So Long Lou Reed: Keep Walking on the Wild Side

Benjamin Wright


“There’s a bit of magic in everything/and then some loss to even things out”Lou Reed


On the morning of October 27, I sat in my kitchen poring over the works of Edgar Allan Poe, a writer who explored through his craft the subterranean depths of human consciousness. I’ve been reading the complete poetry, tales and criticism of Poe since the beginning of the month. This particular morning, I finally made it to “The Imp of the Perverse,” a tale that I had read once previously after seeing a Lou Reed interview (with Dutch journalist Hanneke Groenteman) in which he discussed the work and its place on his 2003 concept album, The Raven, a unique marriage of musical composition and readings of Poe’s work. 


I listened to the track “The Imp of the Perverse” from Reed’s album as I read the macabre story of the same name, thinking about the similarities between the two personages, that of Reed and that of Poe. In many ways, Reed did for music what Poe did for literature – he was a pioneer, a “fallen angel” in Reed’s own words, who expanded the limits of our minds and changed the scene of American music forever; both also were more highly celebrated in Europe than in the States. It was only hours later that I would hear of the death of Lou Reed.  


There are artists whose works we enjoy and there are artists that have such a profound impact upon us that they shift our consciousness and urge us to look at life in a different way. Such was the impact on many (myself included) of the inimitable Lou Reed, rock n’ roll wild child, Warhol collaborator and lead figure of the proto-punk band, The Velvet Underground. The avant-garde band transformed the world of music in a way not at all dissimilar from Dylan or the Beatles, though without the immensely popular followings (of course their subject matter and style were markedly different).


The Velvets’ debut album, The Velvet Underground & Nico, is a mind-blowing work of noise, melody, chilling vocals and daring lyrics (dealing with subjects like sadomasochism, drug use and prostitution). Though the popular success of the Velvets was limited in their early career (and though they never reached the level of popularity of other monumental bands of the ‘60s) their impact on emerging artists and on music, in general, is incalculable. It has been said that the Velvets only sold several thousand albums in their early years and that all of those who purchased their albums went on to start their own bands.  Though an exaggeration, this undoubtedly demonstrates the impact of the Velvets on the music scene.


With the passing of time, the Velvet Underground’s legacy has been firmly established and so too the reputation of Lou Reed. Though he wasn’t the first of the group to pass (he was succeeded in death by guitarist, and later English professor, Sterling Morrison – a man who was said to have been equally able to have debated the literary merits of Moby Dick and the musical impact of Moby Grape; and Nico – she provided vocals on the debut album at then-manager Andy Warhol’s urging, though was not a member of the VU – passed suddenly at the age of 49 in 1988), he was the figure most associated with the Velvet Underground (in many ways this was Lou Reed’s band) and, along with John Cale, he was the most musically successful after leaving the group.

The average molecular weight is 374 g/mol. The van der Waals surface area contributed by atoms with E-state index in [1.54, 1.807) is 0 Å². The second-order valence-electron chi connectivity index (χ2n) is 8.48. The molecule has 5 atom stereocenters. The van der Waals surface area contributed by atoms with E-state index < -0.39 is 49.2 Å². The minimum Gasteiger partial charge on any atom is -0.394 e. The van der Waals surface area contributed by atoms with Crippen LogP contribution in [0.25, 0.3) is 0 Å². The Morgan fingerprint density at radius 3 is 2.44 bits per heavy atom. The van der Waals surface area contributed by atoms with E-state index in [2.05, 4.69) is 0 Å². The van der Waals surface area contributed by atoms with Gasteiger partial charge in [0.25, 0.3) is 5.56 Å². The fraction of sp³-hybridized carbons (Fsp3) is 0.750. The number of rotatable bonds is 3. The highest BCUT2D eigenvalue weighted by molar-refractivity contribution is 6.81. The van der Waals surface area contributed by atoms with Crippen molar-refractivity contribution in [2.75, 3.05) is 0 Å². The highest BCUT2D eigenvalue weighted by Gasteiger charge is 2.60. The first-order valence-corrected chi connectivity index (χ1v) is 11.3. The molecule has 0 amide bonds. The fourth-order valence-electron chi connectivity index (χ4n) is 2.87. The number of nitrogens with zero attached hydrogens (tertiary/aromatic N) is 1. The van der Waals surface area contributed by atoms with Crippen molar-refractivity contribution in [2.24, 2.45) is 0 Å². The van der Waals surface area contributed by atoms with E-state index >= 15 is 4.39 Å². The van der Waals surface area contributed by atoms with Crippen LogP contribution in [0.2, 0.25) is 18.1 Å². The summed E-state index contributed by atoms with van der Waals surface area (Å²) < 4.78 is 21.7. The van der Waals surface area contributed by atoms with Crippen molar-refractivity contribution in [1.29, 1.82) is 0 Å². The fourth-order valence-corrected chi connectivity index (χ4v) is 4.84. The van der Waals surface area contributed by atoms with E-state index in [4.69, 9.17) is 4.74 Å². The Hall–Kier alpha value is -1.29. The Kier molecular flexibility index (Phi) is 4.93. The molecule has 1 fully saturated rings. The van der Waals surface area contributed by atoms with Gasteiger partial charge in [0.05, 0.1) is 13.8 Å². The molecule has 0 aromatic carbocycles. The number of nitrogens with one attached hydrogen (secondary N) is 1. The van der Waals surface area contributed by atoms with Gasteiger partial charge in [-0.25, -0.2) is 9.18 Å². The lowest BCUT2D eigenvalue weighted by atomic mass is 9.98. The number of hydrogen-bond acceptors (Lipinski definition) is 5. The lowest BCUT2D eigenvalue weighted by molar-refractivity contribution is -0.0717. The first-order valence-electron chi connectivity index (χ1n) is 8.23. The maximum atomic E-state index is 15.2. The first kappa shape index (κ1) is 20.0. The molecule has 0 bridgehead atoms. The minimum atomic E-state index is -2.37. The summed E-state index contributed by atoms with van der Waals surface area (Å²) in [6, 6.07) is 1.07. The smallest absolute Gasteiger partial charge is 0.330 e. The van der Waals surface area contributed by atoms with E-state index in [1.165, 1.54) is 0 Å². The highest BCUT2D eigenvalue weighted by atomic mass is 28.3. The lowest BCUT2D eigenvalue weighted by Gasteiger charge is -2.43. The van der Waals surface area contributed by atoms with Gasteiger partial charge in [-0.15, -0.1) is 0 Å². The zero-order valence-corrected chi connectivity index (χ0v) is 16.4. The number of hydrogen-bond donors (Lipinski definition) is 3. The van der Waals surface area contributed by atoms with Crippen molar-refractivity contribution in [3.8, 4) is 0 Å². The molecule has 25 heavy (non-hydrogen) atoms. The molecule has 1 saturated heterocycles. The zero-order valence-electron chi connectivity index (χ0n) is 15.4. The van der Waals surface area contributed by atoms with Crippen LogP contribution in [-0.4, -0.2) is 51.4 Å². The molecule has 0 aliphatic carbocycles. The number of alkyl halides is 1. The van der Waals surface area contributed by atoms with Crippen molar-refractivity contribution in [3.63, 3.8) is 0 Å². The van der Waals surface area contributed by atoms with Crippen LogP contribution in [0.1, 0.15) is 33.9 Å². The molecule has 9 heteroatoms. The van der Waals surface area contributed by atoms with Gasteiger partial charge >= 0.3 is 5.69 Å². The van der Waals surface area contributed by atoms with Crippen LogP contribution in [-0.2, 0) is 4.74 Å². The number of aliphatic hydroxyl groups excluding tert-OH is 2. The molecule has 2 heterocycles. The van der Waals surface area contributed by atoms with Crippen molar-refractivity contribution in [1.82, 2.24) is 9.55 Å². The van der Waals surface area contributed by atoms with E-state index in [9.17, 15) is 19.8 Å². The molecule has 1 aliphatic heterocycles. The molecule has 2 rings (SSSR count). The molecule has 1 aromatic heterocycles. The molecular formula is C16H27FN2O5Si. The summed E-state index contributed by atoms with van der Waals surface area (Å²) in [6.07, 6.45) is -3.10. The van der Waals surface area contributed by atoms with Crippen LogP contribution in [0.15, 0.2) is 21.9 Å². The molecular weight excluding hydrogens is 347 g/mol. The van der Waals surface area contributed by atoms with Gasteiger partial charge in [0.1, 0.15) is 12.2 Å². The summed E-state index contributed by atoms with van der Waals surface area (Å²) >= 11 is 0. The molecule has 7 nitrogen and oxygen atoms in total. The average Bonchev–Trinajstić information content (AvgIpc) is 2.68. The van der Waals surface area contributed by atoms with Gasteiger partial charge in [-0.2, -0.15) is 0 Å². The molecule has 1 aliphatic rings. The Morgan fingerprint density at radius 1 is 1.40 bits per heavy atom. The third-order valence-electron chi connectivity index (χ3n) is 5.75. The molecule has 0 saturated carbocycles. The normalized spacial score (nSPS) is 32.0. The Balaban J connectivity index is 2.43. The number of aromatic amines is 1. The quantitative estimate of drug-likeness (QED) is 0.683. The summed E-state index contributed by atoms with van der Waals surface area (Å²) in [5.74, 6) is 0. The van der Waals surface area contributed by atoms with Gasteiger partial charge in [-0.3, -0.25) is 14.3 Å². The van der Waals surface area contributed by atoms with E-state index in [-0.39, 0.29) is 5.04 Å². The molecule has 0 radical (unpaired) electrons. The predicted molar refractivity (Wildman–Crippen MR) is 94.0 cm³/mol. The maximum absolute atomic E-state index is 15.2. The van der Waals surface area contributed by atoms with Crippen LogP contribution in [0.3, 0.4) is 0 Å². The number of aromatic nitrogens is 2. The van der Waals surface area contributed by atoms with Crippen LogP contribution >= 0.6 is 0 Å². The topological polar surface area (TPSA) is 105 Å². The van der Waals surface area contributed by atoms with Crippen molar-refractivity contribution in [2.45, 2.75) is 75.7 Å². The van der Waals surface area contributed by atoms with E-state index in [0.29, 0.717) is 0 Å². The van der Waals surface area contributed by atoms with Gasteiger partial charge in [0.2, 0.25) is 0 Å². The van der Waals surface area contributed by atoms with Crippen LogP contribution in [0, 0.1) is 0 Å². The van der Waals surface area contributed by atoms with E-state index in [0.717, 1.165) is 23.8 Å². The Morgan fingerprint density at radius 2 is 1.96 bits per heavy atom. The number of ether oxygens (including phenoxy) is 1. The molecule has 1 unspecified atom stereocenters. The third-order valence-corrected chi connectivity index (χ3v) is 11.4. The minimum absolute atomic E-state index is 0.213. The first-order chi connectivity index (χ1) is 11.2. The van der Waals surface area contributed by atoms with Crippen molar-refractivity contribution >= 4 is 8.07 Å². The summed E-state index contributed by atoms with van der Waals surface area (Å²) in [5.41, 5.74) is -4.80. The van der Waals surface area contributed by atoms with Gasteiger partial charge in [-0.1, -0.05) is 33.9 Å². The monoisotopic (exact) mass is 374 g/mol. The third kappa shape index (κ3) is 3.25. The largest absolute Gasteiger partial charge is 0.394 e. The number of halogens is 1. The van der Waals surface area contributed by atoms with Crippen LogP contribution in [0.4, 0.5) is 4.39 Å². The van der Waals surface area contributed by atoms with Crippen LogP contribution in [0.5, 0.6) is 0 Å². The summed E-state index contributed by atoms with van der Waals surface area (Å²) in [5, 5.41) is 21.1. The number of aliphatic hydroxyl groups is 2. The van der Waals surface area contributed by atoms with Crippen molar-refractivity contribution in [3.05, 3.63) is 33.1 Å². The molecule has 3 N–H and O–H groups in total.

After a much anticipated solo debut album met with little fanfare, Lou Reed came out with a stunning David Bowie and Mick Ronson produced record, Transformer, his magnum opus as a solo performer. The following year he gave us the experimental rock opera Berlin. This was followed through the years by many albums of deserved acclaim (Rock n Roll Animal, Street Hassle, New York and his collaboration with John Cale, Songs for Drella, a concept album reflecting on the life of the then-recently departed Andy Warhol) and many not so warmly met, and even hated (Metal Machine Music, for instance, though this has been praised as an album ahead of its time in more recent years). Unfortunately, his later musical career was not as glorious as the beginning. His last album, in particular, Lulu – a cooperative effort with Metallica – can be, at times, a painful listen and was received poorly by critics.


But through it all, Lou Reed, a man who defined modern rock n’ roll and the beginnings of punk (and metal), will be remembered as a rock legend. He was inducted into the Rock & Roll Hall of Fame as a member of the Velvet Underground in 1996 and all four of the Velvets’ studio albums and Reed’s Transformer and Berlin place in Rolling Stone’s 500 Greatest Albums list. He gave us such hits as “Walk on the Wild Side,” which I had the joy to sing with the Holly Woodlawn (who “came from Miami, F.L.A.”) and a group of complete strangers a few years back. He gifted us with such classics as “Sweet Jane,” “Rock and Roll,” “Pale Blue Eyes” and “Heroin” and explored a whole uncharted territory of music. And, most importantly, if it hadn’t been for the music of Lou Reed, a whole generation of music artists and critics might never have been. Such, Reed showed us, can be the power of music.      


Author Bio:
Benjamin Wright is a contributing writer at Highbrow Magazine.


Photos: Paul Lowry (Flickr); thatspep (Flickr).

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Paul Lowry (Flickr)
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